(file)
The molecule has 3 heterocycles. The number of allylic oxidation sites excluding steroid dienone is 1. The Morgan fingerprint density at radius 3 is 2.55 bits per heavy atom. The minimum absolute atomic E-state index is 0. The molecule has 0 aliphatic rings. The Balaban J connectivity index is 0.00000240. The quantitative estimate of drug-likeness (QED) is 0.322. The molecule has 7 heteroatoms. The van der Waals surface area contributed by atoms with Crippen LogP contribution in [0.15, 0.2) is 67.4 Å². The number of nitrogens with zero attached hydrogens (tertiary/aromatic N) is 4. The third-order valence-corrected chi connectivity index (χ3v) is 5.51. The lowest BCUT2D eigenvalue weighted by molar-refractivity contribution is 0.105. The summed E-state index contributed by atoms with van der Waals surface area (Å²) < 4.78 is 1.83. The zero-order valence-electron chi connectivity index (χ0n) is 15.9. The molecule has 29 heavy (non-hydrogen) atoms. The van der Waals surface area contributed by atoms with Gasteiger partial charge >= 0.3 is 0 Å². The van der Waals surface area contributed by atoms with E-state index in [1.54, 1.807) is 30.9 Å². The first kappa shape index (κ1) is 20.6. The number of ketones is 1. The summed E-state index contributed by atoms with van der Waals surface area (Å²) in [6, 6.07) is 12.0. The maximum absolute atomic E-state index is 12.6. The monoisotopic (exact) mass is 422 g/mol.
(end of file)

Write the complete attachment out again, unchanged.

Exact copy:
The molecule has 3 heterocycles. The number of allylic oxidation sites excluding steroid dienone is 1. The Morgan fingerprint density at radius 3 is 2.55 bits per heavy atom. The minimum absolute atomic E-state index is 0. The molecule has 0 aliphatic rings. The Balaban J connectivity index is 0.00000240. The quantitative estimate of drug-likeness (QED) is 0.322. The molecule has 7 heteroatoms. The van der Waals surface area contributed by atoms with Crippen LogP contribution in [0.15, 0.2) is 67.4 Å². The number of nitrogens with zero attached hydrogens (tertiary/aromatic N) is 4. The third-order valence-corrected chi connectivity index (χ3v) is 5.51. The lowest BCUT2D eigenvalue weighted by molar-refractivity contribution is 0.105. The summed E-state index contributed by atoms with van der Waals surface area (Å²) < 4.78 is 1.83. The zero-order valence-electron chi connectivity index (χ0n) is 15.9. The molecule has 29 heavy (non-hydrogen) atoms. The van der Waals surface area contributed by atoms with Gasteiger partial charge >= 0.3 is 0 Å². The van der Waals surface area contributed by atoms with E-state index in [1.54, 1.807) is 30.9 Å². The first kappa shape index (κ1) is 20.6. The number of ketones is 1. The summed E-state index contributed by atoms with van der Waals surface area (Å²) in [6, 6.07) is 12.0. The maximum absolute atomic E-state index is 12.6. The monoisotopic (exact) mass is 422 g/mol.